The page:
That’s just the parenting dilemma. No one is a 10 at both, right? And most people are like, “I love grace, I love pouring grace out on my kids, I love forgiving my kids, I love letting them just do whatever they want, and then just showing them grace, and that’s amazing.” And so, some parents love that, and that’s just kind of their temperament. Other parents are like, “I love training my kids, I love laying down the law, I love speaking the truth over my kids, I love watching them learn things and understand things, and I don’t mind the process of discipline and correction and all of that.” So, that is the tension. And what we’ve told you guys is that parenting is really about the skill of being a 10 at both. And that’s really difficult, but this verse is really describing the challenge, or the tension of trying to both love our kids in a very forgiving, graceful way, but also being very direct, giving them guidelines, showing them the truth, talking to them about what that is.

And so there’s no way to resolve that, whether we’re going to resolve that in five minutes. You guys, that is just what it means to be a parent. And what’s amazing, you guys is that is the journey and tension that every single one of us is really on in our own lives. That’s what maturity looks like for me and for you as a dad. It looks like trying to understand this journey from the law to the gospel. And it’s trying to understand how to balance grace and truth in our lives.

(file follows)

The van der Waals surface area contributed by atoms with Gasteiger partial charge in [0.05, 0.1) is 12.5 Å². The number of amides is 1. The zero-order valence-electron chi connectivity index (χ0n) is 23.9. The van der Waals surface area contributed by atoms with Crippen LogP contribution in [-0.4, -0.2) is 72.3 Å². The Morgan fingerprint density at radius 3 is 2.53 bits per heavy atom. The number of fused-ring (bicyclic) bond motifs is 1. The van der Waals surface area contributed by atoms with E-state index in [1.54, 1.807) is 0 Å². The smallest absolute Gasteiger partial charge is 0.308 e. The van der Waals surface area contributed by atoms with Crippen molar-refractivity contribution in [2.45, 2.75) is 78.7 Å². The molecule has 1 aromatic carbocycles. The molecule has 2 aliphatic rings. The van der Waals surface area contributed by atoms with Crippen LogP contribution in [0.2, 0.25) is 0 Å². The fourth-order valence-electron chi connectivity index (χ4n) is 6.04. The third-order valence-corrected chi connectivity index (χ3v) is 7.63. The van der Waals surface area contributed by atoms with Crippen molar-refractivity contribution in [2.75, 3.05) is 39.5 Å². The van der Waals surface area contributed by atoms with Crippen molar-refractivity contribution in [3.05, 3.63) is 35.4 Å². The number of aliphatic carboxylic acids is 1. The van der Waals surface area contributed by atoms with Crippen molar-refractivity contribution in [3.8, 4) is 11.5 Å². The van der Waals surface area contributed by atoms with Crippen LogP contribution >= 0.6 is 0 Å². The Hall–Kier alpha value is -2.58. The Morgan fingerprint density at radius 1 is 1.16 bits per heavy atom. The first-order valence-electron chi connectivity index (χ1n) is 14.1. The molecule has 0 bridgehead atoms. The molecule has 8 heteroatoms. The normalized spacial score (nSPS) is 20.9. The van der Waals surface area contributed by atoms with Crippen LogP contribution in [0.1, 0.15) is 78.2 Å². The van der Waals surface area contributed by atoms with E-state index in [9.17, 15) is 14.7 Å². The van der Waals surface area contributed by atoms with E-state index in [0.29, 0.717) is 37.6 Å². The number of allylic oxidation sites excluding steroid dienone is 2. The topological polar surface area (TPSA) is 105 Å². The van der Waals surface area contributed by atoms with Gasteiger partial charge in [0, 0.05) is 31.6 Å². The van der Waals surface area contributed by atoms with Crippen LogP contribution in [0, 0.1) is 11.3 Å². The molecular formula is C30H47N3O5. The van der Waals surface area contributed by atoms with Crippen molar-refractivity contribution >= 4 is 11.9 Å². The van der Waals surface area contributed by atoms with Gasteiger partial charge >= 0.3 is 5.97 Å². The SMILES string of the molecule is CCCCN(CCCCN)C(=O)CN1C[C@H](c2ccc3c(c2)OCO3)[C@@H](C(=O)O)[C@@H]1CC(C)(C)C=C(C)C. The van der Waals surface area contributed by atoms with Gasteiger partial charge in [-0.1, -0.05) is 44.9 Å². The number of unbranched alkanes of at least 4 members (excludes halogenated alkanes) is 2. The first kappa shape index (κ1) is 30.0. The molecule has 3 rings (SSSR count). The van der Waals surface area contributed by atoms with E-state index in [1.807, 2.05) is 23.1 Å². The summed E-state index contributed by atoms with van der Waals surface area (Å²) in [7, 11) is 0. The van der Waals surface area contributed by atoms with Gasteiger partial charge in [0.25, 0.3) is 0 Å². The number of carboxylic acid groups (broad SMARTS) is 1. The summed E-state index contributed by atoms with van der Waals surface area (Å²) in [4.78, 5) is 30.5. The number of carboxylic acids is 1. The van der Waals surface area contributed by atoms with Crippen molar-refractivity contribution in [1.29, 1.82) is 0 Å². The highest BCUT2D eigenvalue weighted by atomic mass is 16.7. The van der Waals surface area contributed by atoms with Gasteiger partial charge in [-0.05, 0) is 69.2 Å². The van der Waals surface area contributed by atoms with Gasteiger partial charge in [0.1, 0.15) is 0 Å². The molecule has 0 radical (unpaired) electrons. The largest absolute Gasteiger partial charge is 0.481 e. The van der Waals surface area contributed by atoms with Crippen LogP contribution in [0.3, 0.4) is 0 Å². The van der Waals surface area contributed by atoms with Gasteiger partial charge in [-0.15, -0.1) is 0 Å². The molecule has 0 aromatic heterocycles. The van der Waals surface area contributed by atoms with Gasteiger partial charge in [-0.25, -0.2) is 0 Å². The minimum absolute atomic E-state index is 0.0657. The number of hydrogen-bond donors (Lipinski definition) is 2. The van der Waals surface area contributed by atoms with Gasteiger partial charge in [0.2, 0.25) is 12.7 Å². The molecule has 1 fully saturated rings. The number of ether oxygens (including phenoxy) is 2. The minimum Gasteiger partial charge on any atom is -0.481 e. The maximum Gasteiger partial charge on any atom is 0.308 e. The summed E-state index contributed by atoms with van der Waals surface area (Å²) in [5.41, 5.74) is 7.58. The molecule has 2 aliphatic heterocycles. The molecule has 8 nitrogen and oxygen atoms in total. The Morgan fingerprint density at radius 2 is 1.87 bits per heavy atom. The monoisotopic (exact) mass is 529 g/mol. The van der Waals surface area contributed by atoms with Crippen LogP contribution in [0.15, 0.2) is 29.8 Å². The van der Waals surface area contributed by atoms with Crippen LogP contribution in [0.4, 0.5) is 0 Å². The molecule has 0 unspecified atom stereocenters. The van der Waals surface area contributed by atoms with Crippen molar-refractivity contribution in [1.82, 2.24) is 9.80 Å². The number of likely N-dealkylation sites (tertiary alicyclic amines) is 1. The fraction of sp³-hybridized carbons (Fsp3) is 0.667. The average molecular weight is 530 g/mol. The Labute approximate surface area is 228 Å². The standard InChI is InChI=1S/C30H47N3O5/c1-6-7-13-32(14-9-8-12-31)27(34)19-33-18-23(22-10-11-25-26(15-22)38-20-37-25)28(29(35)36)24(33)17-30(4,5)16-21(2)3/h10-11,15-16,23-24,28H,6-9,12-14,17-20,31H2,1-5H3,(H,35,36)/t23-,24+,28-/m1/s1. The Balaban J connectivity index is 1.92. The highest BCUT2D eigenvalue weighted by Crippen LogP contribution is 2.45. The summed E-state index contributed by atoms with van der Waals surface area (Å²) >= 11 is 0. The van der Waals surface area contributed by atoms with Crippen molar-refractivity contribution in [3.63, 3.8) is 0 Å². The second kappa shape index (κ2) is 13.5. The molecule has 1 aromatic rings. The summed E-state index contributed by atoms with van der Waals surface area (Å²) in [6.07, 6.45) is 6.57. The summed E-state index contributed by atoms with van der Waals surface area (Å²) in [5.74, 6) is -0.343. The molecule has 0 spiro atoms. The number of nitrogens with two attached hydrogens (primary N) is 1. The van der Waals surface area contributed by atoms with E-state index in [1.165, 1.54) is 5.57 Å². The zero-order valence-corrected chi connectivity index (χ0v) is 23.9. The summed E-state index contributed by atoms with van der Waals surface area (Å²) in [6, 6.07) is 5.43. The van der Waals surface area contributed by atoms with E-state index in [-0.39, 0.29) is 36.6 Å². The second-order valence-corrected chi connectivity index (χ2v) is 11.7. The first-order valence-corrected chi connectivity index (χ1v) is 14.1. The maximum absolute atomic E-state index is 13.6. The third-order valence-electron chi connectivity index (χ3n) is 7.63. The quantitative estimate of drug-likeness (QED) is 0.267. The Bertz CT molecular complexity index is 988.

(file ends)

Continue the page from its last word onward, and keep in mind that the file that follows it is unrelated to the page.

And guys, your children are an amazing tool in your own maturity and development. They are of course, much more than that, but man, it’s amazing to get to really work out this journey and this tension in your own parenting, instead of like seeing it as a chore or as a frustration, see it as this is just life you guys, this is what life is about, this journey, and this tension. And we get to play it out every single day as dads, as we interact with our kids. And so, the law was given through Moses, grace and truth came through Jesus Christ, really sums up the whole of what the parenting journey really entails. But yeah, Jeff, how do you feel about this one?